Senior government officials and pro-government trade unions always treat workers as mendicants whose only concern is to put food on the table. Whenever there were major social controversies, such as the demolition of Choiyuen Village for the high-speed railway, a filibuster in the Legco, and the 2014 Occupy Movement, pro-government trade unions would mobilise workers to take to the streets to accuse social movements of “taking away their livelihood”. At such times, members of the HKCTU would always righteously speak up in support of social movements and express their tenacity and commitment to social justice.
At the end of the day, universal political rights will need to be established to attain equality for the working class. In fact, the HKCTU was never absent in the democratic movement in recent times. Whether it was the fight for a democratic electoral system, opposing Article 23 of the Basic Law in 2003, the Umbrella Movement, or the Anti-Extradition Law Amendment Bill Movement, the HKCTU was always at the forefront of the fight to represent workers’ demands for democracy. Rather than “politicising trade unions”, the fight for democracy is more about implementing the idea of the independent labour movement and restoring politics to its very roots: human dignity.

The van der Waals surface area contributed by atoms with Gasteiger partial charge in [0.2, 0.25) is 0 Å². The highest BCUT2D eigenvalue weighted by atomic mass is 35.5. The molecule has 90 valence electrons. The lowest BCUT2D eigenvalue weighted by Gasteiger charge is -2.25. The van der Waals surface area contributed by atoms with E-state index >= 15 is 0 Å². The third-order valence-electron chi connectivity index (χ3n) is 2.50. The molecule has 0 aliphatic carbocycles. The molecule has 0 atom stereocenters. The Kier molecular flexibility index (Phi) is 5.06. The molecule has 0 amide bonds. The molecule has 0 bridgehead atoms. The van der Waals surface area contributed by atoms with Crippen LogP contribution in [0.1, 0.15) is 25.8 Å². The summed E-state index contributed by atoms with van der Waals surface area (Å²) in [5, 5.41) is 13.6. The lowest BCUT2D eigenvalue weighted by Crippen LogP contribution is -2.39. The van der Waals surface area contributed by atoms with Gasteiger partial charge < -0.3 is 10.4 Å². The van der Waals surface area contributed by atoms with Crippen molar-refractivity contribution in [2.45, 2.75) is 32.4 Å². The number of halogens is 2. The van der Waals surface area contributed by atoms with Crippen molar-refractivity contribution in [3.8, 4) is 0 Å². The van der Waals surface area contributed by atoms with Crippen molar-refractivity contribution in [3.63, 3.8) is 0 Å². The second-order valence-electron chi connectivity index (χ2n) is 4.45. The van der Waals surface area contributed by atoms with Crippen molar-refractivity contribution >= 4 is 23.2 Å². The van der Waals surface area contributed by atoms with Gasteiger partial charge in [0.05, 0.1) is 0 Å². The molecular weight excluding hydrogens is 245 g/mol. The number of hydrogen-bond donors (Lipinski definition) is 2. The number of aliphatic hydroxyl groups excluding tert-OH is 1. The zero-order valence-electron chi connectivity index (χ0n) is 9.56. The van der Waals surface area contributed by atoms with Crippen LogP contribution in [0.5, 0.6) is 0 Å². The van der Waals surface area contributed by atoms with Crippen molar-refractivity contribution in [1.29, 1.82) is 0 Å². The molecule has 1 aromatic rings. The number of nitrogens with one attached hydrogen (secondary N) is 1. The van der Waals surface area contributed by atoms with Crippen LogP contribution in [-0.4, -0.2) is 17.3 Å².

An unfinished journey to pass on
People who have been freed from their shackles will not voluntarily put the shackles back on. The sense of freedom that has taken root in human beings or in labour movements is not something that the regime can arbitrarily reverse.
Although the HKCTU is now disbanded, the achievements of the labour movement it had built over the years have reshaped the fabric of society and still exert influence to this day. In the 31-year history of the HKCTU, the beliefs and values it has left behind have already outlived the existence of the organisation. A regime can indict an organisation, but it cannot indict history. History will record everything.
This is an unfinished journey, but the seeds of workers’ resistance have been sown deep and wide. There will be newcomers, its successors to carry on this unfinished journey and accomplish the cause of the labour movement.